The most distant quasar and the earliest known supermassive black hole have been discovered, shedding light on how massive galaxies formed in the early universe.

This discovery was revealed Tuesday at the 237th meeting of The American Astronomical Society, happening virtually due to the pandemic. The study has been accepted for publication in the Astrophysical Journal Letters.

A quasar, or quasi-stellar object, is the compact region at the center of a galaxy that throws off enormous energy. They emit so much energy that quasars appear like stars through a telescope. Astronomers believe that the supermassive black holes at the centers of galaxies actually power quasars, acting like an engine.

When gas falls into quasars at the centers of galaxies, they form disks of gas and dust that emit electromagnetic energy. This creates a brightness greater than entire galaxies.

Jets shoot out of the quasar, pulsing with X-rays, and they are some of the hottest things in the entire universe. The jets blow gas and dust, which are essential to form stars, out of the galaxy. When a quasar forms, it signals the end of a galaxy's star-forming days.

This quasar is a thousand times more luminous than our Milky Way galaxy, and it's powered by the earliest known supermassive black hole. The light from this quasar took more than 13 billion years to reach Earth, and astronomers were able to observe it as the quasar appeared just 670 million years after the Big Bang.

Its black hole engine weighs more than 1.6 billion times the mass of our sun, making it twice as massive as that of the previous record holder.

"This is the earliest evidence of how a supermassive black hole is affecting the galaxy around it," said Feige Wang, lead study author and NASA Hubble fellow at the University of Arizona, in a statement. "From observations of less distant galaxies, we know that this has to happen, but we have never seen it happening so early in the Universe."

The quasar has been dubbed J0313-1806 by the astronomers who discovered it.

"The most distant quasars are crucial for understanding how the earliest black holes formed and for understanding cosmic reionization -- the last major phase transition of our Universe," said Xiaohui Fan, study coauthor and regents professor of astronomy at the University of Arizona, in a statement.

To picture the brightness of this highly energetic object, imagine our sun -- but 10 trillion times more luminous.

Astronomers were surprised to discover this quasar was fully formed in such a short time, astronomically speaking, after the Big Bang. The presence of the massive black hole that powers it at this early point in the universe's timeline also challenges how astronomers understand black hole formation.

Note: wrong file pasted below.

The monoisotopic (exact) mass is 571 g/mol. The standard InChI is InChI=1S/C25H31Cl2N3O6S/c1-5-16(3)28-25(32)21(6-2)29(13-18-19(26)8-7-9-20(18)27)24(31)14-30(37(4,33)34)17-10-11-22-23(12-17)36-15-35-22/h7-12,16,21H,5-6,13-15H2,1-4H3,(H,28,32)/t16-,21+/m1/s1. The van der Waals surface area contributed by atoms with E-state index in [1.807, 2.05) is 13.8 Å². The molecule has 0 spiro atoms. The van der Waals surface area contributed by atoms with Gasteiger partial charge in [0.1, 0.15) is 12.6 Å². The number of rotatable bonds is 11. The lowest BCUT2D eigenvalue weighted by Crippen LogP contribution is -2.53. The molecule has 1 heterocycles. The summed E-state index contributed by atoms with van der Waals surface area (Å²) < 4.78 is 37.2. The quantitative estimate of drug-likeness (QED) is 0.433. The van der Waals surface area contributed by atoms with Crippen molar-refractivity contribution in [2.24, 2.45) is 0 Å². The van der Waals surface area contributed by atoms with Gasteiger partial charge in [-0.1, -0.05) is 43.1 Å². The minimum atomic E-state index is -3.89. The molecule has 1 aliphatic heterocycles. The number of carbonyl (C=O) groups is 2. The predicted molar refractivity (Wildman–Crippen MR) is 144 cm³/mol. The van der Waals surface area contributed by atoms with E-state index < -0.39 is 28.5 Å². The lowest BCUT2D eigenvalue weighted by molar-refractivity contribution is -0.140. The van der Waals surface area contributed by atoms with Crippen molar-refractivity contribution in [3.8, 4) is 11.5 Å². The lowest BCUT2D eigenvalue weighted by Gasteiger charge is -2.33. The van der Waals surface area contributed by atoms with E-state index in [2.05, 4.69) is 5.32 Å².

For example, how did this black hole have time to form?

"Black holes created by the very first massive stars could not have grown this large in only a few hundred million years," Wang said.

Typically, such massive black holes form when giant stars explode and collapse, forming black holes that grow in size. They can also form when a dense cluster of stars collapses. Both of these take time.

"This tells you that no matter what you do, the seed of this black hole must have formed by a different mechanism," Fan said. "In this case, it's a mechanism that involves vast quantities of primordial, cold hydrogen gas directly collapsing into a seed black hole."

The brightness of the quasar indicates that the black hole is gobbling up about 25 stars like our sun each year, which powers an outflow of gas moving at 20% the speed of light.

This loss of gas typically halts the birth of stars in a galaxy because that gas is a necessary ingredient in star formation.

"We think those supermassive black holes were the reason why many of the big galaxies stopped forming stars at some point," Fan said.

Ultimately, the black hole will eventually run out of food, stunting its growth, Fan said.

Multiple telescopes were used in the discovery and astronomers are eager to observe it more in the future.

The galaxy that hosts the quasar is rapidly producing stars at a rate that is 200 times faster than the Milky Way.

"This would be a great target to investigate the formation of the earliest supermassive black holes," Wang said. "We also hope to learn more about the effect of quasar outflows on their host galaxy -- as well as to learn how the most massive galaxies formed in the early Universe."

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